Or as a manager, when you have an option to choose between your work and your subordinate’s, you disregard the work by your subordinate even though you know deep down that her work is better than yours!

Sounds unfair, right? It is! And we all are party to it, thanks to our lazy and self-obsessed mind.

💎 So, how to avoid this?

I could think of a few ways, you can add more in the comments!

🩺 Take a second opinion
When you are deeply engrossed in your creation you do not realise its disadvantages. You tend to think that all is good and get blindsided. So, it is always good to take a second opinion, run it with others and be open for feedback. In most cases, you are not an expert in the area you are working on, so it is always better to be open to expert opinions and other ideas as well.
For example, if you made a new Sales deck, run it by your colleagues and ask for feedback. Don’t assume that it is the best deck on the planet.

❤️ Think from a third-person’s point of view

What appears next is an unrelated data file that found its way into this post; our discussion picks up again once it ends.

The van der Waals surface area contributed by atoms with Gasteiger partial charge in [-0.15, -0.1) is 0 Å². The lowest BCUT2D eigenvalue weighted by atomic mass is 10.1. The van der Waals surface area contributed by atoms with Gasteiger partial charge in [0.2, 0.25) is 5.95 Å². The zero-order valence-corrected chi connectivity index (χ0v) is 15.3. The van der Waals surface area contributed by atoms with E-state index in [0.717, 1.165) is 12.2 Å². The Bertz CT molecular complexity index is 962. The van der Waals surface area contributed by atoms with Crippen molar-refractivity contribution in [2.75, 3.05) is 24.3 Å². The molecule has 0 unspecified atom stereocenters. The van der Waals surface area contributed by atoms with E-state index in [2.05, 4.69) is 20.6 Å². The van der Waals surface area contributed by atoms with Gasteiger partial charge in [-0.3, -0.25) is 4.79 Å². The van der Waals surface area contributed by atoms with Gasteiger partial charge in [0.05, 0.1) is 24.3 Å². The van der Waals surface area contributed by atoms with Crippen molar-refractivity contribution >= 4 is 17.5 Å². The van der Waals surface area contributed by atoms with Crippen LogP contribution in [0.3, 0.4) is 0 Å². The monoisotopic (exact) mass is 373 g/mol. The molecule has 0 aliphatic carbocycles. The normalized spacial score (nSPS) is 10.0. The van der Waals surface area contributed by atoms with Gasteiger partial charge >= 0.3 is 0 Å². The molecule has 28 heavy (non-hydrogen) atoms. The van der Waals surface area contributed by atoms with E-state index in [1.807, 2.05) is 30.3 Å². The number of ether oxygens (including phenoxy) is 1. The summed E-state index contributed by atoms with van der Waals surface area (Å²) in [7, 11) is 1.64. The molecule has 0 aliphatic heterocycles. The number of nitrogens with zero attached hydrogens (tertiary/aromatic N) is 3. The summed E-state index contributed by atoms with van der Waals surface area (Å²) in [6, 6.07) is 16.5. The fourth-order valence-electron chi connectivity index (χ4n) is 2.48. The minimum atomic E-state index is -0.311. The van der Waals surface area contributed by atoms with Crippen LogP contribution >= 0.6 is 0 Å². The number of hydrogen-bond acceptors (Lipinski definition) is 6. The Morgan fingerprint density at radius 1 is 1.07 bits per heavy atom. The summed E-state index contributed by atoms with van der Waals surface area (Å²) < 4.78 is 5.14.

Thinking from someone else’s point of view is not easy. It needs a lot of empathy and empathy is not developed overnight. But, with experience and by talking to more and more people you will have it. And once you have it, it is only a question of whether or not you are willing to make that extra effort to put yourself in the other person’s shoe.
For example, if you prepared a plan for your kids for the summer vacation, try and get a grasp of what they think of it. Do they like it too?

🧐 Read the environment And when people do not directly give you the feedback or share how they feel, you need to go out of your way to see how they are responding. Watch out for signs yourself. Do they really like it too or is it just your belief? Is your work affecting them in any adverse way? Is there anything you could do to make things better?
For example, if you launched a new leave policy at the workplace, listen to the chatter around. Listen to what the employees are saying about it. Are there any changes you should do to the policy?

⛔ Be ready to accept failure All your efforts won’t be fruitful. All your creations won’t be great. You must accept that. Most of your works fail. And from failures, you learn. Only when you accept the fact that your work is not great is when you strive to create something remarkable. And when you strive for something truly remarkable — you usually end up doing that!
Eg.: Well, no examples for this one! 😜

Thank you for reading! 🙏🏼